Voyage of discovery

Voyage of discovery


The 100 exciting lectures by world’s leading scientists, garnered and hosted by Sarah Russel, at includes fantastic lectures by some of the world’s renowned scientists, including Richard Dawkins, Stephen Wolfram, Steven Chu, Craig Venter and Stephen Hawking. The topics, many of them about the cutting edge theories and projects that are changing the world, are grouped under the following categories:

*Science and Engineering
*Biology and Medicine
*Physics and Astronomy
*Earth and Environment
*Science in the Future
*Science and Business

Under the General category, some of the world’s top scientists explain exactly how they go about their job. To name a few:

*Our “queer” universe
*A Passion for Discovery
*A new kind of Science
*New Kind of Exploration.

The talk on ‘Queer Universe’ by biologist Richard Dawkins, compels us to consider the strangeness of our universe and how there are so many things beyond our comprehension! In the lecture, ‘A Passion for Discovery,’ Peter Freund of the University of Chicago, explains how involved scientists can be while doing research and experiments.

He also cites examples of how an experiment can affect the behaviour of a scientist. In ‘A New Kind of Science’, Stephen Wolfram credits those simple computer experiments which challenged him to look at scientific research in a new way. The video, ‘A New Age of Exploration: From Earth to Mars’ isn’t about space exploration, but about the age of experimentation and research.

The Science and Engineering category provides access to a wide range of lectures, from Materials Science to the study of Thermodynamics. Among the lectures that are definitely worth a visit are ‘WTC Lecture – Collapse of  the WTC towers’, in which Steven E Jones discusses the collapse from a physics perspective. Jeffrey Hoffman of MIT, in his lecture on Aircraft Systems Engineering, talks about the origins of the space shuttle, thermal protection systems, main engines and more. Another interesting lecture is Machine Learning, which discovers how machines “learn” from statistical patterns.  Mark Saltzman from Yale, in his lecture Biomedical Engineering, discusses the nature of biomedical engineering, including cell culture engineering.

The Biology and Medicine category has lots of themes to offer and these range from drug research and evolution to writing the genetic code, encompassing all the current developments in biology and medical research. You may want to check out:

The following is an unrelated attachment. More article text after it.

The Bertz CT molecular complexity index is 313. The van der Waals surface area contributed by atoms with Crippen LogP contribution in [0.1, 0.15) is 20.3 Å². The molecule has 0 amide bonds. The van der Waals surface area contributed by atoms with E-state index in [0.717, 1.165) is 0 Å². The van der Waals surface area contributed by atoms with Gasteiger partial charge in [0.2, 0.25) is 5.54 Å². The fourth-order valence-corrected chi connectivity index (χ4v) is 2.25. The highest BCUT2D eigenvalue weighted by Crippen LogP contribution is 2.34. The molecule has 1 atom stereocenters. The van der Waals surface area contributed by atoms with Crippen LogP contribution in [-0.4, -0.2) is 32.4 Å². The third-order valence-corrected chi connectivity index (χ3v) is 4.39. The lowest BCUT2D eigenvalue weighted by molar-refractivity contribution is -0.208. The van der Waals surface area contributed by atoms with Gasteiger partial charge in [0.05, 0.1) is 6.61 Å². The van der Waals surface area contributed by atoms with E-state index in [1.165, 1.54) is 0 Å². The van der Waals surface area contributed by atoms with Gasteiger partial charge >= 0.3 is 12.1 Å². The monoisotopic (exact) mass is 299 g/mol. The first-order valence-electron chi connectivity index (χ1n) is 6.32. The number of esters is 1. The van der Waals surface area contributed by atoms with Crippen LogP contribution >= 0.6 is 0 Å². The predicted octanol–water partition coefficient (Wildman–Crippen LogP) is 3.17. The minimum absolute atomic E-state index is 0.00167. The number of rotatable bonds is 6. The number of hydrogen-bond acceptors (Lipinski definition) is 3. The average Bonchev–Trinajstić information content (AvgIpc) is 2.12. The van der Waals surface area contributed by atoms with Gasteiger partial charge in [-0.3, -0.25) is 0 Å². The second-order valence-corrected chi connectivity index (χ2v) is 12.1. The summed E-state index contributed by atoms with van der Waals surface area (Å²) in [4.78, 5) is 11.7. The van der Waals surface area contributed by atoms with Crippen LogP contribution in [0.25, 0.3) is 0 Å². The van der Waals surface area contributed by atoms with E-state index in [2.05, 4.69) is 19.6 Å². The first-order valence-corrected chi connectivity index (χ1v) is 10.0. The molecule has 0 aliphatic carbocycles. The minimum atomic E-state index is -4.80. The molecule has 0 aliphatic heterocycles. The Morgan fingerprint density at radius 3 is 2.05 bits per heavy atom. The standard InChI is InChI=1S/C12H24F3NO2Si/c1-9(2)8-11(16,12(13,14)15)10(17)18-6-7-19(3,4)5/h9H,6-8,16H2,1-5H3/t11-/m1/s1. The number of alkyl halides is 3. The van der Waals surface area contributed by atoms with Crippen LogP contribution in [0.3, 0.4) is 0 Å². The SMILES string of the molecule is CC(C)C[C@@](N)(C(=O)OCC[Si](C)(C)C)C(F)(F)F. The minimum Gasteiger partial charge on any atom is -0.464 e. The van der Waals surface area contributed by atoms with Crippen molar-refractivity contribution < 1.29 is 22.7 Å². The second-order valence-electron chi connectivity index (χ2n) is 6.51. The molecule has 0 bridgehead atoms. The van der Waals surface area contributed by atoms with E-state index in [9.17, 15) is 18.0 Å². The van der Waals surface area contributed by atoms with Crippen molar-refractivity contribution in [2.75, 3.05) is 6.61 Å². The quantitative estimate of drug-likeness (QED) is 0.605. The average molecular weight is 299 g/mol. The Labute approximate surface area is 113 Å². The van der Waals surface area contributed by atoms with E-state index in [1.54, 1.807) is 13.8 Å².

*Warren Lanvin’s lecture on ‘How Bacteria Causes Disease’

*The talk on ‘Evolution of the Human Species’ looks at evolution with the help of genetic and fossil records.

*The ‘Engineering New Approaches to Cancer Detection and Therapy’ lecture keeps us updated on what’s on the brink of cancer research.

*The lecture on ‘Origin of the Human Mind’ talks about how the human mind continues to evolve.

*The lecture, ‘Psychology, Sex and Evolution’, combines psychology and biology to find an answer to how preoccupied we are with sex.

Under the chemistry category, visitors will find lectures that show scientists discuss the atomic theory of matter and various other themes. This section offers outstanding lectures like:

*‘Principles of Chemical Science’, a course offered by MIT scientist Sylvia Ceyer which covers atomic theory of matter, radiation and more.

*‘Introduction to Solid State Chemistry’, another MIT course lecture, introduces us to solid state chemistry.

*‘Graphite: A New Twist’, from the University of Sussex, discusses the properties of carbon, diamond and graphite.

Lectures under the other categories — Physics and Astronomy, Earth and Environment Technology, Science in the Future, Science and Business, Miscellaneous — include ‘The brain in love’, ‘Science Education in the 21st Century’ by Dr Carl Wierman, ‘Globalisation of Science’ by Fiona Murray, ‘Challenge in Astrophysics’ by  Sarah Bridle, ‘Computer System Engineering’ by MIT’s Hari Balakrishnan, ‘Nature, Not Human Activity’, ‘To upgrade is human: How can technology help human evolution?’ by Gregory Stock, ‘Next Generation of Solar Cells’ by Tonio Buonassisi and ‘Do-It-Yourself Biology’ by Natalie Kuldell.

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